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My chat with Thomas Brunskill, Cofounder & CEO of Forage
Transitioning from hire-then-train to train-then-hire model of employment
This is the most comprehensive chat I have had so far. I talked to Thomas Brunskill, the CEO of Forage, a company I have been following for a few years. Forage was founded in Australia with the mission to transform how employers hire people and help candidates explore career paths before committing to jobs. I remember thinking they had a clever model when I first discovered them. I finally got to explore this multi-faceted business that deserves an investigative breakdown. Towards the end, Tom shares a thought-provoking perspective on being an immigrant founder in this new environment, what he wants his legacy to be, and what he believes we are not paying enough attention to.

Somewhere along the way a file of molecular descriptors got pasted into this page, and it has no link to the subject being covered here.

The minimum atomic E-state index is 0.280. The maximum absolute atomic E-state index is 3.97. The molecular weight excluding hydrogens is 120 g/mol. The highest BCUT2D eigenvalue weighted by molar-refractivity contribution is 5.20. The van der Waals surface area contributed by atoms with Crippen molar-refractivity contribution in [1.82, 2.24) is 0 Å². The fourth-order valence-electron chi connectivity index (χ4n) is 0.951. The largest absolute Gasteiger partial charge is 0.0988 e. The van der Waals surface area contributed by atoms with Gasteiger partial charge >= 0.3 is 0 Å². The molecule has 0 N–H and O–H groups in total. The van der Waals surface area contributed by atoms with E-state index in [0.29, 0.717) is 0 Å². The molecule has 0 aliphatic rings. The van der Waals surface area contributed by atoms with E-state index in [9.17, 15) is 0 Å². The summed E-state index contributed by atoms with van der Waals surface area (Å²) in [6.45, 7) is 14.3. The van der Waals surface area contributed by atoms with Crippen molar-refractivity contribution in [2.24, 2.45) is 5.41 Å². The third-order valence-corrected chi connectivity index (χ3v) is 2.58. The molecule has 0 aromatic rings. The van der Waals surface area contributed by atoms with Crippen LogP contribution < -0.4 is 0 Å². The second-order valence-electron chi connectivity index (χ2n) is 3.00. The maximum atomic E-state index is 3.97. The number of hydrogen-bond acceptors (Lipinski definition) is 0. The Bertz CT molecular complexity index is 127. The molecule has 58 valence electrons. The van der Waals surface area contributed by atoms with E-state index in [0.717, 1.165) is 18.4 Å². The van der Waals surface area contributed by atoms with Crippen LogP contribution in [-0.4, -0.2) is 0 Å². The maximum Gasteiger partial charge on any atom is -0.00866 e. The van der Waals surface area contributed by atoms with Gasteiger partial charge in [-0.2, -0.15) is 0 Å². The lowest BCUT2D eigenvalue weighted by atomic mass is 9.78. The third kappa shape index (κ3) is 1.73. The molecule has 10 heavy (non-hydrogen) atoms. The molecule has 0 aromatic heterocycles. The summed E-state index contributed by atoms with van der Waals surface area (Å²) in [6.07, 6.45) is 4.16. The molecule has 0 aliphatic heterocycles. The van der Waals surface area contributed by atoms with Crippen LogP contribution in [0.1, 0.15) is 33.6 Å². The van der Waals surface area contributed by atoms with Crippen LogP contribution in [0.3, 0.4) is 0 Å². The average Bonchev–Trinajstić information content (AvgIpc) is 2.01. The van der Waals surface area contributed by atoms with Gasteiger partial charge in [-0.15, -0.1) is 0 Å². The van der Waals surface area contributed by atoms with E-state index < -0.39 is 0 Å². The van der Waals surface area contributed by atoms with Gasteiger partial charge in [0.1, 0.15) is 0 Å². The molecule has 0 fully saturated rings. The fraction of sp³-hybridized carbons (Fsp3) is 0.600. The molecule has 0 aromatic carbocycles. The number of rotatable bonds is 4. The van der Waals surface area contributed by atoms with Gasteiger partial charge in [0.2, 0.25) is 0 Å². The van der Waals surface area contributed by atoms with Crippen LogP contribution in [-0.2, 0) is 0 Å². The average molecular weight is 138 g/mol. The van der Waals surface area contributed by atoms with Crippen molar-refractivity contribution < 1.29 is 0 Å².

Sar: Helping people find a job and learn new skills to find employment on the internet has been a massive market for the past 20 years. The first generation of companies tackled those two problems separately and typically took a marketplace approach. There are marketplaces of job listings that help you find and apply for jobs, and there are marketplaces of (user-generated) courses that help you learn new things. In both cases, the companies took a lightweight approach of making the discovery and matching for both sides and took on other aspects like course payments and job applications. The heavy lifting of finding the right jobs and courses that align with one’s job search criteria or learning goals was left to the users.
The second generation of companies started combining the two problems. They would help you learn the right things by taking on curriculum design and delivery while also helping you get placed in jobs. These companies started verticalizing by tackling a skill like sales or coding to customize their offerings. They trade schools on the internet.